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Sholten Singer/The Herald-Dispatch Spring Valley's David Livingston (14) catches a touchdown pass over a Winfield defender during a 7-on-7 event hosted by Huntington High School on Tuesday, June 18, 2019, at Bob Sang Stadium in Huntington.

SPRING VALLEY - After the graduation of a senior class as decorated as Spring Valley's Class of 2019 was, among the bigger losses was Graeson Malashevich, an offensive weapon and playmaker who could play multiple offensive positions, as well as defense, and who has now taken his game to West Virginia University this season.

Left to address that loss, among others, Timberwolves head football coach Brad Dingess is turning to new players to fill those cleats as best he can.

One such athlete is David Livingston, a 6-foot-3, 190-pound, senior, who saw limited action on offense in his two previous years on the squad but stood out as a defensive back during that time. Like, Malashevich, Livingston can play multiple positions on offense, and while it may not be to the same production level, they possess similar leadership qualities.

"It's working pretty well on offense," Livingston said. "I always loved playing offense. On JV and freshman team I played running back and planning on doing that on varsity now."

It's more than a plan for Dingess who sees Livingston as, "the glue that holds a lot of it together," when he looks at his 2019 team. A jack-of-all-trades on offense while still being the defensive leader who calls plays in the backfield, Dingess said Livingston can play tailback, fullback and, with one of the best arms on the team, at quarterback too.

"(Livingston)'s one of our best receivers. He can play tight end, he can do all of that," Dingess said. "Defense, he's probably one of the best linebackers in the state but he plays free safety for us. He's the captain of that defense, he calls everything on the back end. He's a long-snapper and I mean, if you asked him to, he could punt and do a bunch of other stuff too."

As Livingston said, his experience with offense is limited.

During the 2017 campaign, Livingston carried the ball 19 times and gained 133 yards for a 7.0 average yard per carry. Behind last year's talented backfield however, Livingston carried the ball once for two yards.

In Spring Valley's limited passing scheme, Livingston has caught four passes for 74 yards and a touchdown during his career for the Timberwolves.

However, during his time on the freshman and junior varsity squads, Livingston said he rotated at quarterback with Nate Ellis who will be taking the majority of snaps under center this year. The two already have a rapport with each other.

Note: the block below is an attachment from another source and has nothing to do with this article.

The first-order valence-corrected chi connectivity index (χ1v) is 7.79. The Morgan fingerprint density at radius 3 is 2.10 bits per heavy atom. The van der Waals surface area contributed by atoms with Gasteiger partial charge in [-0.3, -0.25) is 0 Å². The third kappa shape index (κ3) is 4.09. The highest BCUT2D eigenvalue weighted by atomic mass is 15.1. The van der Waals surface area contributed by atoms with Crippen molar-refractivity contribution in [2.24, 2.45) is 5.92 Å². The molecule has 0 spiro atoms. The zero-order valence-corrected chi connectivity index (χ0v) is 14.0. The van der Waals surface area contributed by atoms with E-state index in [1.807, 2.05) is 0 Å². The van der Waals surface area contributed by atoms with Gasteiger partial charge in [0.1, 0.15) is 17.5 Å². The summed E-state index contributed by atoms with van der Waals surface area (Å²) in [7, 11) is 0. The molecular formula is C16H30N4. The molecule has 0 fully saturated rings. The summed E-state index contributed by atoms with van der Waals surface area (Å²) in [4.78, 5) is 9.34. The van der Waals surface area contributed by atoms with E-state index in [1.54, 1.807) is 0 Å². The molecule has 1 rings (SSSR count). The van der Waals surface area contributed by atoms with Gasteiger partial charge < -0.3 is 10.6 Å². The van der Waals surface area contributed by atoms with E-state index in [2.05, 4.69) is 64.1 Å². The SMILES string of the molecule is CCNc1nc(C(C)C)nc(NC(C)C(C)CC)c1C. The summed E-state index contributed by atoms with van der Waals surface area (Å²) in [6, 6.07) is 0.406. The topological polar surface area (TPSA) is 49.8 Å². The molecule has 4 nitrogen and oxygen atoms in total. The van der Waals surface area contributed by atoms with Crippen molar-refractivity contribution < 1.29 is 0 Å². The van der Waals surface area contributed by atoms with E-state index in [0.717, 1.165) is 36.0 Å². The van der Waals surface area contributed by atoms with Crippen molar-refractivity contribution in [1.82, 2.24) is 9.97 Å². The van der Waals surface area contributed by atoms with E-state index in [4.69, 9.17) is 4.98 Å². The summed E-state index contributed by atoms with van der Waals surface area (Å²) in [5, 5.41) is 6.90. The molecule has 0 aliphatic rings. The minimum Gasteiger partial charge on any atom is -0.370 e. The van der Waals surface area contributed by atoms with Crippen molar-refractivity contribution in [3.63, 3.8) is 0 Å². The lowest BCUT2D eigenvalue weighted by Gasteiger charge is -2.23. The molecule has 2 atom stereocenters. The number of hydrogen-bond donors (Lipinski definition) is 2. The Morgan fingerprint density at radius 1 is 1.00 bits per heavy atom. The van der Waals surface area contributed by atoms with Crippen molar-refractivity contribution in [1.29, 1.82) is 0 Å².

"I know what he wants, he knows what I want," Livingston said of playing with Ellis. "We communicate well and get done what needs to be done."

As a defensive back, its been a vastly different story where Livingston's play has garnered attention from Virginia Tech.

Livingston was sixth on the Timberwolves' defense with 27 solo tackles in 2018. In the backfield, he led the team in both deflections (9) and interceptions with six and returned for 195 yards, according to team statistics.

In a 56-14 Spring Valley win over Capital in the Class AAA semifinals, Livingston intercepted two passes returning them for a combined 99 yards and one for a TD.

"He got to a point last year where the game slowed down for him," Dingess said. "He's smart and he could see things develop. He's prepared himself in the offseason to have a special year."

Both Livingston and Dingess shy away from comparisons to Malashevich.

"Graeson had a skill set that David didn't have and David holds a certain skill set that Graeson didn't have," Dingess said. "So (Livingston) will play multiple positions, not the same ones Graeson did but he creates problems for people. He's about 6-3 so if you get him matched up on a small corner he can take advantage of it. He's fast so if he's matched up with a linebacker he can do some things and he's a big strong kid that sees the field well so you can put him back there at tailback and let him carry it 20 times."

Livingston aspires to be more of a leader in the style of former Timberwolves running back Isaac Howard. "He didn't really talk that much but he led by example," Livingston said. "I can lead by example too."

Dingess does put Livingston on the level of some former Timberwolves greats whose last names inspire lasting images from the gridiron.

"If you look at the kids we've had; the Wellman's, Porter, Malashevich, even if you go back to Anthony Evans, these skill kids that play multiple positions not just a traditional one guy. (Livingston) can do a lot and the more comfortable (the coaches) are moving him through it'll be a week to week thing.

"He's got intangibles you can't teach. He's a got a great work ethic. He's blue collar, he's not a big talker but we can do a lot of stuff with him."

Now that he's seeing snaps on the offensive side of the ball, does he like offense better?

"Nah, I like hitting people," Livingston said. "That's what I like about defense."

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